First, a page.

Electronics > Beginners

LED Blows Up - Simple Circuit FAIL!

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EccentricRuss:
n00b to the forum, let's get that detail out of the way.  My name is EccentricRuss and I am an electroholic...

So the wife were baby stuff shopping (one on the way) and we bought a consumer electronics product that came with a wall wart, but charged $30.00 for the car lighter adapter accessory.  No way I was going to pay $30.00 for a simple circuit like that.  So, I decided to build it and it was all fairly straight forward until I decided I wanted a pretty blue LED to show that there was power at the lighter plug.

The original design was straight off the datasheet.  I chose a Rohm LM7809, placed a 0.33uF cap before the input pin and a 0.1 uF cap on the out pin which provided me with the exact voltage and current needed, 9v and 1A.  Under breadboard design review and testing, I received consistent and anticipated results.  I found a sacrificial cigarette lighter plug attachment at Ollie's (a discount clearance item store), gutted it and modded my board to fit in the enclosure. For under $5.00 in parts I had my adapter...and then I had to screw with it.

I saw on one of Dave's blogs (live blog probably) that you could soak up some voltage with an LED.  Since my enclosure was limited on room I wanted to avoid a heat sink.  Under no load, the LM7809 is cool as the other side of the pillow, but under load it warmed up.  So I wanted to suck up some of the front end voltage and provide just enough to allow the LM7809 to function and get my 9v.  In hindsight, I should have considered a voltage divider, but instead chose to place the LED in series and see what happened.  I could hear Dave Jones's voice in my head, "I hope your next...project...fails!"  But hell with it, what was the worst that could happen.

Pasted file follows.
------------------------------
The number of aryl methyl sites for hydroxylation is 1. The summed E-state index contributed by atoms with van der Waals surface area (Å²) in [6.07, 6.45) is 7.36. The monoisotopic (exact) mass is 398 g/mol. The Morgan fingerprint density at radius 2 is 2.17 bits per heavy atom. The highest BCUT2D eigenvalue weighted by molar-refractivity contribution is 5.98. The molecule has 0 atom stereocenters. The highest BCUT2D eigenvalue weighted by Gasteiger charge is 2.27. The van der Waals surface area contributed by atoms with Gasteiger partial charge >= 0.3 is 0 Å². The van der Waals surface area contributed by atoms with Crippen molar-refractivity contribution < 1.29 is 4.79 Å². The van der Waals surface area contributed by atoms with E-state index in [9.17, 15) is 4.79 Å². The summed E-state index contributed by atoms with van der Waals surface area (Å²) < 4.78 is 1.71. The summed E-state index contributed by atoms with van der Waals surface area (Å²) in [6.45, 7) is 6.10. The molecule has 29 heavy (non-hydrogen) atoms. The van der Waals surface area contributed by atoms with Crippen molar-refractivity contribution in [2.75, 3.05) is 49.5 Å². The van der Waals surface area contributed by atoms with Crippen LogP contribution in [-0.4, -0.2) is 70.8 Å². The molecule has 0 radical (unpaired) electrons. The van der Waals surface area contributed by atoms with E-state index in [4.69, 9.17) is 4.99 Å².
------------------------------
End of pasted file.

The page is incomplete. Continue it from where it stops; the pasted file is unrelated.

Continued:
It worked, at least for a while.  In reality the cigarette lighters put out over 13V and at that voltage the blue LED looked "purty" and I have 9V output.  The next part is fuzzy, and now that I have laid out the background I need help figuring out what may have gone wrong in the order of likelihood.  See there was a cat...my cat and she has an incontinence issue.  Or she just hates me.  So I heard her scratching and I got up to see what she was doing.  When I came back, the smoke had been let out.  So the test leads were off the table and in my memory I remember the sound of two alligator leads touching.  The multimeter read "0.00" and the LED was no longer illuminated.  My heart sank and all I could think about was that I fried the whole thing, but especially my Rohm LM7809 which was a Digi-Key purchase (and with their shipping rates you have to order a butt-ton of stuff $$$ before you come out ahead).  After desolder, the damaged component ended up being the LED; I bypassed it in circuit and the board came back alive and 9V, 1A output.